Saturday, 31 December 2011

2011 - What A Year!

How can I sum up my 2011?  It's been an amazing year, so much has happened that it's hard to think of it as only a single year! From starting the year off working for The Wildfowl and Wetlands Trust in South Wales to ending it back in Scotland, studying for an Ecology degree. To summarise my year here are a 'few' photos...!

Peanuts the Water Rail. It took me a long long time to convince this fella to  investigate the potter trap.
Spring saw me cannon netting on a rubbish dump (an interesting experience), where I met Chris & Zac for the first time. I also started nest recording for the BTO, finding my first Whitethroat nest.

Whitethroat nest

Great Black-backed Gull from the day I met Chris & Zac on a rubbish dump!

Great Tit pulli

Summer was a hectic time, making two trips to help ring the seabird colonies on Puffin Island where I met Kane, helping out at my first CES, attending the Abbotsbury and Llangorse round-ups, being introduced to a whole new world of ringing and of course starting this blog!

My first ever Coot

Abbotsbury Mute Swan round-up

My first experience of ringing adult Black-headed gulls

A very colourful highlight of the summer

Getting down n' dirty for the Llangorse Canada goose round-up

My first Puffin, Puffin Island

Reed Warbler nest

The UK's first controlled Portuguese Sand Martin

Knot from The Wash which was both my 1,000 ringed bird and 60th species.

Autumn was a time for change as I left Wales, volunteered at Slimbridge and then moved back to Scotland to start my university degree course.

A great homecoming to Scotland was catching both a male & female Sparrowhawk  together.

I also took up a new hobby of ring reading

In winter I went to my first ringer's conference up in Aviemore, shortly followed by my second at Swanwick, the Coot project was extended into Scotland, I was taught the fine art of gull catching and ringed my favourite bird to date - a stunning male Goosander.

The first Scottish recruit

The day we ringed 50 Cangos

One weekend we decided to visit Ciaran on The Farnes.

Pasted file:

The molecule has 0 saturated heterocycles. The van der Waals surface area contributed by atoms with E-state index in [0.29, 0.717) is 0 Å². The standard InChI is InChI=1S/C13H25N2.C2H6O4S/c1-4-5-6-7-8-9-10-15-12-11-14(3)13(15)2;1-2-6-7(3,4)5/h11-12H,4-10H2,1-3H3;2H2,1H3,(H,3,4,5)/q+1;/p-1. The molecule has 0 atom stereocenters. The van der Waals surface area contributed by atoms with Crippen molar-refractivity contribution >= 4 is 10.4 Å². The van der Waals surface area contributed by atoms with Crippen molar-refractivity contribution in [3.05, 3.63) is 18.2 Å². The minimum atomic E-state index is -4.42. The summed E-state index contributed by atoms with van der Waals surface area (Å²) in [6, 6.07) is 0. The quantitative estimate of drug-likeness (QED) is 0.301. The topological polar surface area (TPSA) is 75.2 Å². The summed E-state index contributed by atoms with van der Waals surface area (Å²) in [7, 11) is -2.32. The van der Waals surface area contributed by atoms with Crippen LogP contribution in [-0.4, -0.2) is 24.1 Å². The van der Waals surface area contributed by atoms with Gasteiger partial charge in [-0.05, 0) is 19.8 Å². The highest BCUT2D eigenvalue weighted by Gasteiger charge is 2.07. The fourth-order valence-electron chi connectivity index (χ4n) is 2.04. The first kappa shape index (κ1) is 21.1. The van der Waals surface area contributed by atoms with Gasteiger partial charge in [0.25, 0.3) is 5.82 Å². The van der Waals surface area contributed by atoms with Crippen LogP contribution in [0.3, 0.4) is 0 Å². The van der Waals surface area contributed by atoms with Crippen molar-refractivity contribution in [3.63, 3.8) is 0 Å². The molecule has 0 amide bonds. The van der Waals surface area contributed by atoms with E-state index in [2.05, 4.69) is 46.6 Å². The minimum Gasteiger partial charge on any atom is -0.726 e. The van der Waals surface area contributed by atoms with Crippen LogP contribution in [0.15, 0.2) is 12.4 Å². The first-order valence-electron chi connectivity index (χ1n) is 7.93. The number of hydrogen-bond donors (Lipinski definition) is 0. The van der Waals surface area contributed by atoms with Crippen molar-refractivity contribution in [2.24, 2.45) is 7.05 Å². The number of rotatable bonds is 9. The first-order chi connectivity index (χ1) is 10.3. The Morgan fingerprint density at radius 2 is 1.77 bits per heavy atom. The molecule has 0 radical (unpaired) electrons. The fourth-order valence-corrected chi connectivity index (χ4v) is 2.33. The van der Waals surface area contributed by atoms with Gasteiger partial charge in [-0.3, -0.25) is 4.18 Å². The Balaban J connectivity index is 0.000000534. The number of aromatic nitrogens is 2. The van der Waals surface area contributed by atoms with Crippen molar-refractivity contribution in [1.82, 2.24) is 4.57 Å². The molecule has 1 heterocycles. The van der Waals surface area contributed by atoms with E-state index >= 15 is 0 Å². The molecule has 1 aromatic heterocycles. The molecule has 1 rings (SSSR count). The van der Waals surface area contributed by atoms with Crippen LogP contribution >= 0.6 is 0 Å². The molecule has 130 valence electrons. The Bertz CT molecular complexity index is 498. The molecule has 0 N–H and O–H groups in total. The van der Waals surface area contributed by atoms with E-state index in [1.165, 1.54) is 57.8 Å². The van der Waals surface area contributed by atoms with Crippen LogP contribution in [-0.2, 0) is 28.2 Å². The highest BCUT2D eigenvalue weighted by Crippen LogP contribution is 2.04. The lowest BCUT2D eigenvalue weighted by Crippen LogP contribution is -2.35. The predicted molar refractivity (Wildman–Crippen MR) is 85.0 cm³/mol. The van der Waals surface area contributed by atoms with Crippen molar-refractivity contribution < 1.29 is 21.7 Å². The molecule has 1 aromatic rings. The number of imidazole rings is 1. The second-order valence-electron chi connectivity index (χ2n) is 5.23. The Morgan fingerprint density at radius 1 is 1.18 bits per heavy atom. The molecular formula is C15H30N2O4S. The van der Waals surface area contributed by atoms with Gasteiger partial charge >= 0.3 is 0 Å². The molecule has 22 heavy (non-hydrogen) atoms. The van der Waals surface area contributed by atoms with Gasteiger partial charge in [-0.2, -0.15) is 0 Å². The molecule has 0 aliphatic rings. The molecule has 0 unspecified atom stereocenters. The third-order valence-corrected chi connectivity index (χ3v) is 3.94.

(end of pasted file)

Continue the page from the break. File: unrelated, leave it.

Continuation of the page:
My beloved Goosander.
 I loved every minute of 2011, met some fantastic people, helped out on a few ringing projects and advanced so much in my ringing. I wouldn't have enjoyed 2011 if it weren't for some amazing people: Heather Coats, Chris Bridge, Steve Dodd, Geoff Sheppard, Jean Southall and Kane Brides - I thank you all so much.

Plans for 2012.....more nest recording, start my own ringing project and have some more adventures!

Happy New Year!!!

Thursday, 29 December 2011

A Bit O' Festive Ringing

Before heading back up to a very wet and windy Scotland on Christmas Eve I enjoyed my last few days in warm England with some ringing, ice skating and a wee trip to Windermere.

On Thursday Kane, Zac and I had a session at Atherton woods, helping Zac with his dissertation project. A busy morning's ringing included a beautiful Nuthatch (only the second one I've ringed) and a new species for the site in the form of a stunning male Bullfinch.

New recruits! 

We ended our day off by getting into the Christmas spirit by going ice skating and I think it's fair to say the lads had a good laugh watching me 'attempt' to skate!

On Friday Kane and I had the day off and did the housekeeping (topped up all of the bird feeders and cleaned the car). My poor car was clean for all of 2 hours before we went out in search of some gull rings to read and got it covered in fries and poo again!

The quick way to dirty up your freshly cleaned car!

On Christmas Eve the group met up in Windermere for a day of ringing in The Lakes. Some of us got up a wee bit early to try and catch some gulls at Preston Docks but the gulls were surprisingly uninterested in our hotdog offerings!

It was my first time at Windermere and I think it is such a quant little place. We enjoyed our day out round The Lakes and added some more gulls to the North West project as well as some Coots (can't forget the Coots). I even managed to caught my first gull on the ground, something I was finding hard to master. The highlight of the day was seeing 2A00. 2A00 was the first bird to be colour marked for the project and after being ringed at Bowness-on-Windermere spent the summer in Norway before returning back again. It was great to see him and I could see that the little porker was doing well!

2A00 - Someone's been enjoying a little too many mince pies this season!

It was soon time for me to return back to Scotland. I had a really great week and want to say a huge thanks to Kane for having me.

Wednesday, 28 December 2011

Slimbridge Sunrise

Last Wednesday myself, Ciaran and Zac joined Kane on a wee day trip down to WWT Slimbridge. It was an early start but at least we were able to enjoy the sunrise at Slimbridge and the sunset, as we stayed to watch Kane do the floodlight Bewick feed.